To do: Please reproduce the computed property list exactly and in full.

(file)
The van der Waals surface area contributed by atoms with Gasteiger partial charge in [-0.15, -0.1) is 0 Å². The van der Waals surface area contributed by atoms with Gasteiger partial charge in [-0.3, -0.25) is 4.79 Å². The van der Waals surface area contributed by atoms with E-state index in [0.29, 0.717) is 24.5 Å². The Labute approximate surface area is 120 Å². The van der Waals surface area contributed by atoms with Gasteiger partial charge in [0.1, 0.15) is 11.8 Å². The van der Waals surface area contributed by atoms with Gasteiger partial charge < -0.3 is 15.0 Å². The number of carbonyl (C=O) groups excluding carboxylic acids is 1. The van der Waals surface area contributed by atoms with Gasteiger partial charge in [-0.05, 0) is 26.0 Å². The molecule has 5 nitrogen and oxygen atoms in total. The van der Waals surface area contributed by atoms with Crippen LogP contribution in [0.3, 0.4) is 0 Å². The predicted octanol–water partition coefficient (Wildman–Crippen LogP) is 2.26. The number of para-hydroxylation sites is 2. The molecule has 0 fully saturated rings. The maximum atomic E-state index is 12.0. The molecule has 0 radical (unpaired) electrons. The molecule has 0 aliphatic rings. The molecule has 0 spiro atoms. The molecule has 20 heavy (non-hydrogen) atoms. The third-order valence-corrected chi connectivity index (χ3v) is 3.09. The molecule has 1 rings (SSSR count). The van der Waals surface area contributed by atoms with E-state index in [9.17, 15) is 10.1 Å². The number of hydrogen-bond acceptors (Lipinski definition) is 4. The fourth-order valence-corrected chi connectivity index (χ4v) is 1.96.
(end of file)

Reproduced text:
The van der Waals surface area contributed by atoms with Gasteiger partial charge in [-0.15, -0.1) is 0 Å². The van der Waals surface area contributed by atoms with Gasteiger partial charge in [-0.3, -0.25) is 4.79 Å². The van der Waals surface area contributed by atoms with E-state index in [0.29, 0.717) is 24.5 Å². The Labute approximate surface area is 120 Å². The van der Waals surface area contributed by atoms with Gasteiger partial charge in [0.1, 0.15) is 11.8 Å². The van der Waals surface area contributed by atoms with Gasteiger partial charge < -0.3 is 15.0 Å². The number of carbonyl (C=O) groups excluding carboxylic acids is 1. The van der Waals surface area contributed by atoms with Gasteiger partial charge in [-0.05, 0) is 26.0 Å². The molecule has 5 nitrogen and oxygen atoms in total. The van der Waals surface area contributed by atoms with Crippen LogP contribution in [0.3, 0.4) is 0 Å². The predicted octanol–water partition coefficient (Wildman–Crippen LogP) is 2.26. The number of para-hydroxylation sites is 2. The molecule has 0 fully saturated rings. The maximum atomic E-state index is 12.0. The molecule has 0 radical (unpaired) electrons. The molecule has 0 aliphatic rings. The molecule has 0 spiro atoms. The molecule has 20 heavy (non-hydrogen) atoms. The third-order valence-corrected chi connectivity index (χ3v) is 3.09. The molecule has 1 rings (SSSR count). The van der Waals surface area contributed by atoms with E-state index in [9.17, 15) is 10.1 Å². The number of hydrogen-bond acceptors (Lipinski definition) is 4. The fourth-order valence-corrected chi connectivity index (χ4v) is 1.96.